Yeah, I just used a redundant negative like that.  What can I say?  I’m a rebel without a cause.  Who happens to like quinoa.  A LOT.

Have you met quinoa?  If not, please allow me the honor of introducing the two of you.  This, my friend, is quinoa (or quinua, in Spanish):

what a chatty bag!

I first came across quinoa ten years ago while I was working at a natural foods store.  My bosses bragged about how they had imported it from far, far away, all the while raving about its many health benefits.  All I heard as an irreverent college student was “blah, blah, blah,” but I ended up taking a bag of it home anyway because it’s so cute and small and I am infatuated with tiny things.  I arrived home to decide what to cook it with, forgetting that I had been living off of peanut butter quesadillas, meaning the only two ingredients my cupboards boasted were peanut butter and tortillas (Dear Lindsay of the past, You disgust me.).  The quinoa would have to be cooked and eaten all by its lonesome.

I boiled it, added a bit of salt, and served myself a bowl.  OOH LA LA, it was love at first bite.  For something so drab in appearance, quinoa is unexpectedly flavorful.  It is subtly nutty, like me, so we hit it off from the start.  What I appreciated most though was its texture.  After being boiled, it pops into these mysterious curly-q’s that are simultaneously crunchy and soft.

how'd you get to be so cute and delicious, quinoa?

I can’t even wrap my brain around the contradiction that is quinoa, so I decided to rap about it instead.  How else are you going to learn more about this groovy grain-like seed, after all?  My rap is set to the tune of the Fresh Prince of Bel Air, which I know you are familiar with.  So sing along, as you have no excuse not to.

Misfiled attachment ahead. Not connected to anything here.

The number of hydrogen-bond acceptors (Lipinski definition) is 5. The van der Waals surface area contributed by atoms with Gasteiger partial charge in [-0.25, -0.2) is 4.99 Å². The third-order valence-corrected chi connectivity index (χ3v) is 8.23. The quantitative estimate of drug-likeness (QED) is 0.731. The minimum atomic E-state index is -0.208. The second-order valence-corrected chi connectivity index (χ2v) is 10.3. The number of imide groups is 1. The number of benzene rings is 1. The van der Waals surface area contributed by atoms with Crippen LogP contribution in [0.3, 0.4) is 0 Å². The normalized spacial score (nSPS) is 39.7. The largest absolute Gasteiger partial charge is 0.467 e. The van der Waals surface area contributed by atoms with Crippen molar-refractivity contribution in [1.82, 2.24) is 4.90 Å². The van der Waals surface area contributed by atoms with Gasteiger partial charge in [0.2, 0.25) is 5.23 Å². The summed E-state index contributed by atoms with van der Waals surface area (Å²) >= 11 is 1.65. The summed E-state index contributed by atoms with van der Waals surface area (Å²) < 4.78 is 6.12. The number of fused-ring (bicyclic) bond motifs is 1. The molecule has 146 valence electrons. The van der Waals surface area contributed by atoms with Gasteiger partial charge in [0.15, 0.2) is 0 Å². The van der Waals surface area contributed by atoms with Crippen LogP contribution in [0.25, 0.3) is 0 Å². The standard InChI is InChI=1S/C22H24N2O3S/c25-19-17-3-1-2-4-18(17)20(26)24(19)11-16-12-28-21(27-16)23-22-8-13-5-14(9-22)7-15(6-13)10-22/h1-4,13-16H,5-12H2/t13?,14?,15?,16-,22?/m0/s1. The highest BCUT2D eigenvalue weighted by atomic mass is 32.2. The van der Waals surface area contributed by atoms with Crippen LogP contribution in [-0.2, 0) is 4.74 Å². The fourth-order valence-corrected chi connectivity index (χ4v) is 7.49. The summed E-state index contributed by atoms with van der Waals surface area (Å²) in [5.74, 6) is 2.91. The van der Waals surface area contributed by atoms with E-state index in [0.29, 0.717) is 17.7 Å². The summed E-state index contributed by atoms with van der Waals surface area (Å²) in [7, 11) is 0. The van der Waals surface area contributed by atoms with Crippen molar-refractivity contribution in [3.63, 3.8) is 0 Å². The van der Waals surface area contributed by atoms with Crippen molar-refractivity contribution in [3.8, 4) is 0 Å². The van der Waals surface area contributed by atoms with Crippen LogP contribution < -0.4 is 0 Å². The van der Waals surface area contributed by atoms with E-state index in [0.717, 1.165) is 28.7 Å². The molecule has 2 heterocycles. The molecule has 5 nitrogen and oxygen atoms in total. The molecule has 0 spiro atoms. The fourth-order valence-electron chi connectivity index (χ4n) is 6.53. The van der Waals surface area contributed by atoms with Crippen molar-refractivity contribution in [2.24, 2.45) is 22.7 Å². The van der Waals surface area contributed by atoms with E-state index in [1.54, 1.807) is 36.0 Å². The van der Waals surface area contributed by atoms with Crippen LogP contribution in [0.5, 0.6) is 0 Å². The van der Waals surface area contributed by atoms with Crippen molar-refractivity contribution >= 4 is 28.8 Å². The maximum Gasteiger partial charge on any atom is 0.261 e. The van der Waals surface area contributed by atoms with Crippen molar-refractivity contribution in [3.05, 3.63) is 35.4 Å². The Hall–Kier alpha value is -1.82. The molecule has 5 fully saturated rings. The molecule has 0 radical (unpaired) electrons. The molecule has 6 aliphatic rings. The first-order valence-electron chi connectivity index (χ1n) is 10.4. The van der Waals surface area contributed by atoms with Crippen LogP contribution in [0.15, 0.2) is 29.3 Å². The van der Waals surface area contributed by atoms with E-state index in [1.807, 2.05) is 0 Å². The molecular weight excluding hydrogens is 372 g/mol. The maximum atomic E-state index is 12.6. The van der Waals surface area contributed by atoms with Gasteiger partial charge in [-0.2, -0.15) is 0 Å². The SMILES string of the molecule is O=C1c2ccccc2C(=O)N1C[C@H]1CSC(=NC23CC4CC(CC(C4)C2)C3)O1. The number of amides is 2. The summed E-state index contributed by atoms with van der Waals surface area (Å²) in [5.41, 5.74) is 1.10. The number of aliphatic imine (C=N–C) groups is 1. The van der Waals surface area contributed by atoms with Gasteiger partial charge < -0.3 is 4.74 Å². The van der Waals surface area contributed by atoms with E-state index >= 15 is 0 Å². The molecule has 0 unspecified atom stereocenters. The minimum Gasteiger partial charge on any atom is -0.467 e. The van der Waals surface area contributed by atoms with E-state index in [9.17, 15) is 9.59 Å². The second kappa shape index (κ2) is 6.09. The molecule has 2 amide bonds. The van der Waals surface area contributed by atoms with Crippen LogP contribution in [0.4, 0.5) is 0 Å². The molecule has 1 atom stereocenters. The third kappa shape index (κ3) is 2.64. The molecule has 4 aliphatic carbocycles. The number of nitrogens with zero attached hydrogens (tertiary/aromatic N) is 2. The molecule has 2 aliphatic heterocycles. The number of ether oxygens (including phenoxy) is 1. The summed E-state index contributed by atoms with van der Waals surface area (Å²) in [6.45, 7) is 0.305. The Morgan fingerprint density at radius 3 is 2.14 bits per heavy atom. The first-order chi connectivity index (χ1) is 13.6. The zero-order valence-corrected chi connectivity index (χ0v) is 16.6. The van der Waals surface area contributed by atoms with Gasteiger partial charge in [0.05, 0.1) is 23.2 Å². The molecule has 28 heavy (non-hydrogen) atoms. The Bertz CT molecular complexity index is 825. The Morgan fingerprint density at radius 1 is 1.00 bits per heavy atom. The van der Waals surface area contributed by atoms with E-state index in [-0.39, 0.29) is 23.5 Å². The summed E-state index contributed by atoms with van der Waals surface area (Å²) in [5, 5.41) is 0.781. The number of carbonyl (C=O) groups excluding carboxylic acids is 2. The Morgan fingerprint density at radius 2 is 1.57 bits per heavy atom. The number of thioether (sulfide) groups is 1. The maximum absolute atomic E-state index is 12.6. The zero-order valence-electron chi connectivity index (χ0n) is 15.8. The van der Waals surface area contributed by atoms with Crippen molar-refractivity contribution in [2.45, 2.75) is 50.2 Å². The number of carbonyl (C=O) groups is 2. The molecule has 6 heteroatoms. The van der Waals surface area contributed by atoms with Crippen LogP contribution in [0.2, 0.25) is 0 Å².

In western South America where llamas graze,

In the Andes is where I spend most of my days,

Growing tall under the sun in a breeze that’s so cool, and all

Waiting for farmers to cut me down with their tools.

When a couple of academics, who were up to some good,

Starting saying that I was a “superfood”.

Now I’m part of the health craze, and this is my dare:

Try to find a more complete protein than me, I ain’t scared!

That’s as far as I got before I started feeling bashful about using my free time to whip up food ditties.  We’ll conduct the rest of our quinoa class in a more conventional format.  Perhaps you are wondering why quinoa is considered a superfood?  I have absolutely no idea.

Syke, I do.  It contains all nine essential amino acids, giving it more protein than any other grain.  It is also packed full of other goodies such as iron, potassium, calcium, and dietary fiber (Whoa!  Look out pasta and rice!).  Its magnesium content helps to reduce the risk of high blood pressure, and the copper and manganese it contains serve as antioxidants to help your body ward off toxins.  Now that I am older and wiser than I was in college, I appreciate this.  Additionally, quinoa has been around for so long that the Incas worshipped and ate it, which should give you extra incentive to try it since the Incas were badass.  It’s also super simple to cook (2 cups of water for every cup of quinoa, boil for 10-15 minutes and voilà!).  Why don’t you just jump on the bandwagon already?  Here are a few simple recipes to get you started: